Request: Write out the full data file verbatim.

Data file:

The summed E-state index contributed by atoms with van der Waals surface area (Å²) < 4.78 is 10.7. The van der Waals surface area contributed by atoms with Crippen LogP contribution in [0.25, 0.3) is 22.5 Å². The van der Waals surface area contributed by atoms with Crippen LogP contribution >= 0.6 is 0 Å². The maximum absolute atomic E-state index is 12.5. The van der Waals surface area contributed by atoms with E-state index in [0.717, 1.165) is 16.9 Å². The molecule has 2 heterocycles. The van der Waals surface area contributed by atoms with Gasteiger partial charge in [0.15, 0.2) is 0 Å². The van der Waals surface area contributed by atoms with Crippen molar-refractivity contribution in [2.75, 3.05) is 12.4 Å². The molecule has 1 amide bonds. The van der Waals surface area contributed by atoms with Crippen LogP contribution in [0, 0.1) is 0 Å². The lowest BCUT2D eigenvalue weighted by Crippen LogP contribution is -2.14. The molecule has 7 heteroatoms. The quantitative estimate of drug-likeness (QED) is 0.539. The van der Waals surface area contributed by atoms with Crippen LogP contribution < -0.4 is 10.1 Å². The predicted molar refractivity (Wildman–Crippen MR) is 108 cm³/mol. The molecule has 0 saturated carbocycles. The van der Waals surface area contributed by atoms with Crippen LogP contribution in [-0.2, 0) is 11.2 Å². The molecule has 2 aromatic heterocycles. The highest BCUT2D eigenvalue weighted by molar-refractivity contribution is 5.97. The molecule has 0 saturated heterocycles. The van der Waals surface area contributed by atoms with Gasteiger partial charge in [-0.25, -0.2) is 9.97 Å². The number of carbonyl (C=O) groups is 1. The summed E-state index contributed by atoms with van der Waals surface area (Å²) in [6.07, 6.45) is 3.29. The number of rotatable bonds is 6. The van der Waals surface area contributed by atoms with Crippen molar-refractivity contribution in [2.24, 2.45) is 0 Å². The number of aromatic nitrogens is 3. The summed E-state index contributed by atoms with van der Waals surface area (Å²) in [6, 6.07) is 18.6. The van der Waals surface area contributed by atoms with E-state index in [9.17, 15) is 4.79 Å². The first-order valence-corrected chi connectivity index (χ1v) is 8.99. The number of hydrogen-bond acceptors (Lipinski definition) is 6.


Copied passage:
The summed E-state index contributed by atoms with van der Waals surface area (Å²) < 4.78 is 10.7. The van der Waals surface area contributed by atoms with Crippen LogP contribution in [0.25, 0.3) is 22.5 Å². The van der Waals surface area contributed by atoms with Crippen LogP contribution >= 0.6 is 0 Å². The maximum absolute atomic E-state index is 12.5. The van der Waals surface area contributed by atoms with E-state index in [0.717, 1.165) is 16.9 Å². The molecule has 2 heterocycles. The van der Waals surface area contributed by atoms with Gasteiger partial charge in [0.15, 0.2) is 0 Å². The van der Waals surface area contributed by atoms with Crippen molar-refractivity contribution in [2.75, 3.05) is 12.4 Å². The molecule has 1 amide bonds. The van der Waals surface area contributed by atoms with Crippen LogP contribution in [0, 0.1) is 0 Å². The lowest BCUT2D eigenvalue weighted by Crippen LogP contribution is -2.14. The molecule has 7 heteroatoms. The quantitative estimate of drug-likeness (QED) is 0.539. The van der Waals surface area contributed by atoms with Crippen LogP contribution < -0.4 is 10.1 Å². The predicted molar refractivity (Wildman–Crippen MR) is 108 cm³/mol. The molecule has 0 saturated carbocycles. The van der Waals surface area contributed by atoms with Crippen LogP contribution in [-0.2, 0) is 11.2 Å². The molecule has 2 aromatic heterocycles. The highest BCUT2D eigenvalue weighted by molar-refractivity contribution is 5.97. The molecule has 0 saturated heterocycles. The van der Waals surface area contributed by atoms with Gasteiger partial charge in [-0.25, -0.2) is 9.97 Å². The number of carbonyl (C=O) groups is 1. The summed E-state index contributed by atoms with van der Waals surface area (Å²) in [6.07, 6.45) is 3.29. The number of rotatable bonds is 6. The van der Waals surface area contributed by atoms with Crippen molar-refractivity contribution in [2.24, 2.45) is 0 Å². The number of aromatic nitrogens is 3. The summed E-state index contributed by atoms with van der Waals surface area (Å²) in [6, 6.07) is 18.6. The van der Waals surface area contributed by atoms with E-state index in [9.17, 15) is 4.79 Å². The first-order valence-corrected chi connectivity index (χ1v) is 8.99. The number of hydrogen-bond acceptors (Lipinski definition) is 6.